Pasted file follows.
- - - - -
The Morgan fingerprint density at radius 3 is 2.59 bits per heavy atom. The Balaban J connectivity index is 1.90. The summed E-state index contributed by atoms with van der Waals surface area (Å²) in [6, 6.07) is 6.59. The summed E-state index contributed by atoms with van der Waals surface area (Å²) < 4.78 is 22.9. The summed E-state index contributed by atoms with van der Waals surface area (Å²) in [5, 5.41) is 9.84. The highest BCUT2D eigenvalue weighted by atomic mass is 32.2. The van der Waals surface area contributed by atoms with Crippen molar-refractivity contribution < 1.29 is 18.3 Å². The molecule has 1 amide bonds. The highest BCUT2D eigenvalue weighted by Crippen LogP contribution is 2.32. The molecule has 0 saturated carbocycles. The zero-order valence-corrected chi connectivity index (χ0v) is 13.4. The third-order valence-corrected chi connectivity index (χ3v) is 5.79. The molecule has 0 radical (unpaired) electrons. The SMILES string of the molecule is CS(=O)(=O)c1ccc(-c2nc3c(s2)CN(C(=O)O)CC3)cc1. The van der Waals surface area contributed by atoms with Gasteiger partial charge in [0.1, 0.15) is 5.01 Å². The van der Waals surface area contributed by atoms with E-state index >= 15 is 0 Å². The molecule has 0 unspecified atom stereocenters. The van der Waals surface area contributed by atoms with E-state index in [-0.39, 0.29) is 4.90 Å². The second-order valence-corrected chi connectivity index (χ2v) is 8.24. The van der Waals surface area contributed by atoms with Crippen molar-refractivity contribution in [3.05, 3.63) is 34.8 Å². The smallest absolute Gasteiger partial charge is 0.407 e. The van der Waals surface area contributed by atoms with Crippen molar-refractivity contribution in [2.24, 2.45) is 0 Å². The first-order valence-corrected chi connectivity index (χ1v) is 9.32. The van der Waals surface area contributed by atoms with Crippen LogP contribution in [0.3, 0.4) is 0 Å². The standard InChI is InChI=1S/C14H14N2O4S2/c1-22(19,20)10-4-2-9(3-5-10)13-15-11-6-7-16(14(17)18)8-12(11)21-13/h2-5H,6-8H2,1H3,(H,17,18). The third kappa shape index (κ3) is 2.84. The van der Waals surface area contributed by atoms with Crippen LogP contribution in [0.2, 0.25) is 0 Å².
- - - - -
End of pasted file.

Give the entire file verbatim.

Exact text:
The Morgan fingerprint density at radius 3 is 2.59 bits per heavy atom. The Balaban J connectivity index is 1.90. The summed E-state index contributed by atoms with van der Waals surface area (Å²) in [6, 6.07) is 6.59. The summed E-state index contributed by atoms with van der Waals surface area (Å²) < 4.78 is 22.9. The summed E-state index contributed by atoms with van der Waals surface area (Å²) in [5, 5.41) is 9.84. The highest BCUT2D eigenvalue weighted by atomic mass is 32.2. The van der Waals surface area contributed by atoms with Crippen molar-refractivity contribution < 1.29 is 18.3 Å². The molecule has 1 amide bonds. The highest BCUT2D eigenvalue weighted by Crippen LogP contribution is 2.32. The molecule has 0 saturated carbocycles. The zero-order valence-corrected chi connectivity index (χ0v) is 13.4. The third-order valence-corrected chi connectivity index (χ3v) is 5.79. The molecule has 0 radical (unpaired) electrons. The SMILES string of the molecule is CS(=O)(=O)c1ccc(-c2nc3c(s2)CN(C(=O)O)CC3)cc1. The van der Waals surface area contributed by atoms with Gasteiger partial charge in [0.1, 0.15) is 5.01 Å². The van der Waals surface area contributed by atoms with E-state index >= 15 is 0 Å². The molecule has 0 unspecified atom stereocenters. The van der Waals surface area contributed by atoms with E-state index in [-0.39, 0.29) is 4.90 Å². The second-order valence-corrected chi connectivity index (χ2v) is 8.24. The van der Waals surface area contributed by atoms with Crippen molar-refractivity contribution in [3.05, 3.63) is 34.8 Å². The smallest absolute Gasteiger partial charge is 0.407 e. The van der Waals surface area contributed by atoms with Crippen molar-refractivity contribution in [2.24, 2.45) is 0 Å². The first-order valence-corrected chi connectivity index (χ1v) is 9.32. The van der Waals surface area contributed by atoms with Crippen LogP contribution in [0.3, 0.4) is 0 Å². The standard InChI is InChI=1S/C14H14N2O4S2/c1-22(19,20)10-4-2-9(3-5-10)13-15-11-6-7-16(14(17)18)8-12(11)21-13/h2-5H,6-8H2,1H3,(H,17,18). The third kappa shape index (κ3) is 2.84. The van der Waals surface area contributed by atoms with Crippen LogP contribution in [0.2, 0.25) is 0 Å².